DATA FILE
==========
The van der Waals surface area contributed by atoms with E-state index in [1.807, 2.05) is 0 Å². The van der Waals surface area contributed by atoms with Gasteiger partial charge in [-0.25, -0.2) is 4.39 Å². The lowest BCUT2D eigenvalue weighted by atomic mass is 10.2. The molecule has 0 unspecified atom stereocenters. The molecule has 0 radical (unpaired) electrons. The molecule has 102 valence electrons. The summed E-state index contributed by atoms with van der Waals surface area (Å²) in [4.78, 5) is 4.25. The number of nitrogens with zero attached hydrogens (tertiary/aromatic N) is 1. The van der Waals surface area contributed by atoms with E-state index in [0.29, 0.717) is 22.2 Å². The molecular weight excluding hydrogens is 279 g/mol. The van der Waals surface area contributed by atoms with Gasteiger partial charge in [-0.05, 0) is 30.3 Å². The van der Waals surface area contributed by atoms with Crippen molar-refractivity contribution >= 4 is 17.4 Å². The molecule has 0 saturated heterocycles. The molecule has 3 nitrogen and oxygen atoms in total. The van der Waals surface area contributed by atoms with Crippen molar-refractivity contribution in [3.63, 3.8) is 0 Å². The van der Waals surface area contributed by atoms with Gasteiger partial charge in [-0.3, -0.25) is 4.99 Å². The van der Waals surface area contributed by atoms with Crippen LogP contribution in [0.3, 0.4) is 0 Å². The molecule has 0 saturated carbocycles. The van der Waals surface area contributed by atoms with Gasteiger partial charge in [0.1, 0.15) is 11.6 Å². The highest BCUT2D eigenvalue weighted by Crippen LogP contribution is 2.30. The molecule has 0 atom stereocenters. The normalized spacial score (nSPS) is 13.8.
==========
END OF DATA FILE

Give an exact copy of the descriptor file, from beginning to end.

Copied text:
The van der Waals surface area contributed by atoms with E-state index in [1.807, 2.05) is 0 Å². The van der Waals surface area contributed by atoms with Gasteiger partial charge in [-0.25, -0.2) is 4.39 Å². The lowest BCUT2D eigenvalue weighted by atomic mass is 10.2. The molecule has 0 unspecified atom stereocenters. The molecule has 0 radical (unpaired) electrons. The molecule has 102 valence electrons. The summed E-state index contributed by atoms with van der Waals surface area (Å²) in [4.78, 5) is 4.25. The number of nitrogens with zero attached hydrogens (tertiary/aromatic N) is 1. The van der Waals surface area contributed by atoms with E-state index in [0.29, 0.717) is 22.2 Å². The molecular weight excluding hydrogens is 279 g/mol. The van der Waals surface area contributed by atoms with Gasteiger partial charge in [-0.05, 0) is 30.3 Å². The van der Waals surface area contributed by atoms with Crippen molar-refractivity contribution >= 4 is 17.4 Å². The molecule has 0 saturated heterocycles. The molecule has 3 nitrogen and oxygen atoms in total. The van der Waals surface area contributed by atoms with Crippen molar-refractivity contribution in [3.63, 3.8) is 0 Å². The van der Waals surface area contributed by atoms with Gasteiger partial charge in [-0.3, -0.25) is 4.99 Å². The van der Waals surface area contributed by atoms with Crippen LogP contribution in [0.3, 0.4) is 0 Å². The molecule has 0 saturated carbocycles. The van der Waals surface area contributed by atoms with Gasteiger partial charge in [0.1, 0.15) is 11.6 Å². The highest BCUT2D eigenvalue weighted by Crippen LogP contribution is 2.30. The molecule has 0 atom stereocenters. The normalized spacial score (nSPS) is 13.8.